Tristan : Gough and Inaccessible Ramsar Wetlands Designation
Submitted by Tristan Times (Sarah Glass) 10.08.2009 (Current Article)
With funding received from the Overseas Territories Environment Programme in 2007, Tristan da Cunha prepared information sheets to allow the UK Government to designate the Gough and Inaccessible Island Nature Reserves (which together form a World Heritage Site) as Wetlands of International Importance under the Ramsar Convention.
Photos (c) UK OVERSEAS TERRITORIES CONSERVATION FORUM
Designation of Tristan da Cunha’s first two Ramsar Wetlands of International Importance
With funding received from the Overseas Territories Environment Programme in 2007, Tristan da Cunha prepared information sheets to allow the UK Government to designate the Gough and Inaccessible Island Nature Reserves (which together form a World Heritage Site) as Wetlands of International Importance under the Ramsar Convention. The initiative follows the sites’ inclusion in UKOTCF’s 2005 Review of existing and potential Ramsar sites in UK Overseas Territories and Crown Dependencies (http://www.ukotcf.org/pubs /ramsarReview. htm), commissioned by the UK Department for Environment, Food and Rural Affairs (Defra).
The texts were prepared by John Cooper, Honorary Tristan da Cunha Conservation Officer, under contract to the Tristan Agriculture and Natural Resources Department, and with continuing support from UKOTCF. The sites include all the terrestrial parts of the islands and their surrounding seas out to the 12-nautical mile limit of territorial waters.
Gough Island is one of the largest relatively unmodified cool temperate island ecosystems in the southern hemisphere. The island has been described as “a strong contender for the title of the most important seabird colony in the world.” A total of 22 species of birds (several endemic to the island group) and two species of seals breed there, some in very large numbers. The House Mouse Mus musculus is the only introduced mammal. The threatened birds Gough Bunting and Gough Moorhen are endemic (although the latter has been introduced to the main island of Tristan da Cunha). The threatened seabirds Tristan Albatross and Atlantic Petrel are practically endemic, with only relict populations remaining on the other Tristan islands.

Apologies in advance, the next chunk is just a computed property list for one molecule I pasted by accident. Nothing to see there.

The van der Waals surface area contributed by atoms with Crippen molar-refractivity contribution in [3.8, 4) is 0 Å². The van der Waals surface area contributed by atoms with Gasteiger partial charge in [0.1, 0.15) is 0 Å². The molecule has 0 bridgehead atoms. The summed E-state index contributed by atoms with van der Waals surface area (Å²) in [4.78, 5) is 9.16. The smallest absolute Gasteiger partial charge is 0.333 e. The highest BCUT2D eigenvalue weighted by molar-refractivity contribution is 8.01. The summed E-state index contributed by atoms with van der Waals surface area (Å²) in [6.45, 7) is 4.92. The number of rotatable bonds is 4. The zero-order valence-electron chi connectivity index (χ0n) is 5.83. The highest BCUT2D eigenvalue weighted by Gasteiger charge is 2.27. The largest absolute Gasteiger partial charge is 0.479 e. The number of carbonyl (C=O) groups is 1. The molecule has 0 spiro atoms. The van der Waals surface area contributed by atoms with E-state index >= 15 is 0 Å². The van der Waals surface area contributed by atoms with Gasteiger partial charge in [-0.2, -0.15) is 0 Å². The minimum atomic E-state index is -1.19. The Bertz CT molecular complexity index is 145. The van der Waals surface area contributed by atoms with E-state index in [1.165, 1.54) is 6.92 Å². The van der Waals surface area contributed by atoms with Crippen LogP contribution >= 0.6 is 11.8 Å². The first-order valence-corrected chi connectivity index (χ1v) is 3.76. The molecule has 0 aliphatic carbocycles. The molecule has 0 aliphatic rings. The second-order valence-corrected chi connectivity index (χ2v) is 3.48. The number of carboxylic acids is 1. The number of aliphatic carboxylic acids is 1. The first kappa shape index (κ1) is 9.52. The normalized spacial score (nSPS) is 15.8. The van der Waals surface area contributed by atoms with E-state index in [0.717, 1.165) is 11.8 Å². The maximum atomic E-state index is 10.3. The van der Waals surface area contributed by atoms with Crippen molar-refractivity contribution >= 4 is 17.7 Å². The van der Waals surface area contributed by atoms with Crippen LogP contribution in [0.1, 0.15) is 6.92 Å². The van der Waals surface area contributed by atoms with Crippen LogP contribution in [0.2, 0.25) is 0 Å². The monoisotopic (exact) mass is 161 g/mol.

Twenty-four species of sea and land birds breed on Inaccessible Island. There are no introduced mammals but there are a number of species of introduced invertebrates and plants.
Three threatened avian species are endemic to the island: Spectacled Petrel, Inaccessible Rail and Inaccessible Bunting. Additionally, the Tristan Thrush is a near-threatened endemic subspecies.
The Atlantic Yellow-nosed Albatross, which nests on both islands, is endemic to the Tristan Group. Numbers of plants and invertebrates are either endemic to one of the islands, or to the island group.
The illusive and rare Inaccessible Island Rail
The deep marine ecoystems of both islands are relatively little known. Depths shallower than 40 m support a variety of intertidal and subtidal habitats dominated by seaweed and kelp beds and a range of invertebrates including a commercially-exploited population of Tristan Rock Lobster Jasus tristani, demersal and pelagic fish, and (from time to time) at least nine species of cetaceans. Important Ramsar wetland types on the two islands include non-forested peatlands (home to the Critically Endangered Tristan Albatross Diomedea dabbenena), permanent freshwater pools, permanent streams, marine subtidal aquatic beds and rocky marine shores.
The sites are due for designation in October 2008, before the Conference of the Parties to the Ramsar Convention, as Forum News goes to press.
The Field Guide to the Animals and Plants of Tristan da Cunha and Gough Island, edited by Peter Ryan, was published in 2007 by Pisces Publications. It is available (for about £13) from booksellers.
John Cooper, CORE Initiatives, Rondebosch, South Africa; John. Cooper@uct.ac.za
Those wishing to know more about the wildlife of Tristan da Cunha will wish to note two fairly new publications:
The Natural History of Tristan da Cunha, by Paul Tyler and Alison Rothwell, was published in 2006 using funding secured by UKOTCF. It was primarily intended to make available for teaching in the local school information gained in recent studies on the island group. It can be downloaded from the Publications section on the Forum’s website (www.ukotcf.org).